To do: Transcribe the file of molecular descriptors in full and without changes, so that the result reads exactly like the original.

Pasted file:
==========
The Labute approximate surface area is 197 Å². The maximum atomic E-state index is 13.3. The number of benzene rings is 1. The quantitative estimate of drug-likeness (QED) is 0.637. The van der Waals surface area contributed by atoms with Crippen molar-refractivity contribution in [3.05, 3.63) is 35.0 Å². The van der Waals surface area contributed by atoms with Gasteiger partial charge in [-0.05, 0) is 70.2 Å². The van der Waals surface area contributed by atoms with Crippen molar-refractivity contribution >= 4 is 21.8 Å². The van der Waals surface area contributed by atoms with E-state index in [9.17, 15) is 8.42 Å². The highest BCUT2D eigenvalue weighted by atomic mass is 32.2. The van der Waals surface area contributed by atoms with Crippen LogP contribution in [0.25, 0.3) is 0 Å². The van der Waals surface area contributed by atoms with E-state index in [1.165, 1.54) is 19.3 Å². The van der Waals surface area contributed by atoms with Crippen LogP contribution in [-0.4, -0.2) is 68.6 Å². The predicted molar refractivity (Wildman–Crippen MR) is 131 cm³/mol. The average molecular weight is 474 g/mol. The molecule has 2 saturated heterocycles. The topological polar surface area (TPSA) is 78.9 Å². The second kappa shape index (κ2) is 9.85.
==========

The Labute approximate surface area is 197 Å². The maximum atomic E-state index is 13.3. The number of benzene rings is 1. The quantitative estimate of drug-likeness (QED) is 0.637. The van der Waals surface area contributed by atoms with Crippen molar-refractivity contribution in [3.05, 3.63) is 35.0 Å². The van der Waals surface area contributed by atoms with Gasteiger partial charge in [-0.05, 0) is 70.2 Å². The van der Waals surface area contributed by atoms with Crippen molar-refractivity contribution >= 4 is 21.8 Å². The van der Waals surface area contributed by atoms with E-state index in [9.17, 15) is 8.42 Å². The highest BCUT2D eigenvalue weighted by atomic mass is 32.2. The van der Waals surface area contributed by atoms with Crippen LogP contribution in [0.25, 0.3) is 0 Å². The van der Waals surface area contributed by atoms with E-state index in [1.165, 1.54) is 19.3 Å². The van der Waals surface area contributed by atoms with Crippen LogP contribution in [-0.4, -0.2) is 68.6 Å². The predicted molar refractivity (Wildman–Crippen MR) is 131 cm³/mol. The average molecular weight is 474 g/mol. The molecule has 2 saturated heterocycles. The topological polar surface area (TPSA) is 78.9 Å². The second kappa shape index (κ2) is 9.85.